Appeal for colour: Sample colours on a wall in a Cape Town suburb were defaced. Picture: SEAN O’CONNOR
Appeal for colour: Sample colours on a wall in a Cape Town suburb were defaced. Picture: SEAN O’CONNOR

Choosing a colour to paint a wall ranks as one of the most vexing challenges of the suburban era. Perhaps that’s why grey is the go-to palette suggested by paint makers Dulux and Plascon as their "colour of the year" for 2017. It is, undeniably, the colour painted over the former rainbow nation.

SA’s economy gurgles down a fetid grey drain and captured state institutions exude a morbid pallor as their patrons habitually use shades of grey — unaccountability — to cloak their maleficent ways.

Grey is the colour of the end of the fire, the end of a dream. Grey is when people give up and resign themselves to things gone wrong.

The colour sums up the building development orgy under way in Observatory, Cape Town, as an objector neatly pointed out in powerful graffiti. Like nearby Woodstock, Obs is a site of considerable change, where a rash of builder’s cranes scratch away the last inches of available sky.

A wall on a new local student housing development (owned by the same dude who bought an entire street in Woodstock and turfed out the long-time residents) has been painted with a few sample colours – Mineral Mine (describing the scrap economy), Monarch Pass (for a chief who passes nought but wind) and Midwinter (probably somewhere inside the lost soul of the ANC).

A smart**s with a spray paint can renamed the samples as Nazi concentration camps — a demand that the neighbourhood consider what is happening to it as a brutal contempt for life. The words hurt, they’re meant to. Nearby the artist scrawled "think rainbows".

Grey is the perfect fence-sitter’s palette, waiting for tiresome scandals to fade away. It’s the colour of suits, of passing-the-buck, somewhere between the certainties of black and white. Grey is "wait, I’ll get back to you". Grey is an unspent budget and an unanswered phone call. Grey takes no responsibility, it has no personality.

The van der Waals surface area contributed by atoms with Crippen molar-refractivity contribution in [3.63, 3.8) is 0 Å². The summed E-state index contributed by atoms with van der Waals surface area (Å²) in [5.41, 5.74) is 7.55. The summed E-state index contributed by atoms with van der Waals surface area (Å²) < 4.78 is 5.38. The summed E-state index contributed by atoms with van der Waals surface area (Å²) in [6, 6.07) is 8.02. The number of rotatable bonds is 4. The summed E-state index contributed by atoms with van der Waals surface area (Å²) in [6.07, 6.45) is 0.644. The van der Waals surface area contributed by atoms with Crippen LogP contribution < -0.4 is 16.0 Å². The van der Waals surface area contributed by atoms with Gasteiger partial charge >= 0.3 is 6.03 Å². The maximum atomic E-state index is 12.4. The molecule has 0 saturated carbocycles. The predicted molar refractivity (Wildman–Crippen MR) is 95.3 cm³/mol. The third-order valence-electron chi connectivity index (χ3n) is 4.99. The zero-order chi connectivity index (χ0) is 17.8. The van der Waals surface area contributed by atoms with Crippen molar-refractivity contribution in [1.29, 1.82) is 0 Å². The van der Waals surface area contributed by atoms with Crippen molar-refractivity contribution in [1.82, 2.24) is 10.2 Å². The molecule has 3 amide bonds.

Grey wears you down because it is so deadly boring and repetitive (yes, I’m deliberately trying to recreate the effect). It is pure tedium, absolute bureaucracy — there should be a grey tint called public service, home affairs or SARS helpdesk.

Grey’s only real advantage is that it makes other colours look good in comparison — an entirely accidental effect.

So, how to effect change? Plascon and Dulux are no help at all, because they are so "on trend". The trend is getting us nowhere.

Dulux’s "colour designers" (now there’s a career) say Steel Symphony is their fave colour. It’s grey! It should be painted over Parliament, where Plascon’s Gathering Storm is another popular grey option.

A hue by Dulux called Night Jewels could be used to decorate the interiors of PetroSA, whose employees "lost" a cool R15bn. The SABC or Prasa might benefit from three coats of Rich Black – an actual tint by Plascon, but probably nowhere near as apt as their beautifully named Evasive White.

According to Plascon’s stylistas: "In an increasingly noisy, fast-paced world, we look to our colour of the year for calm. [Go Plascon, you’re on the right track!] Looking neither to the past nor the future for inspiration, in 2017 we find everything we need to inform us wholly in the present. [Losing you there Plascon. Plascon come in.]

"We begin to find more harmony with our connected world; whether we are turning it back upon itself for our protection, playfully immersing ourselves in its possibilities, [OK Plascon you’re gone, I’ve lost you], or welcoming new sympathetic design into our home."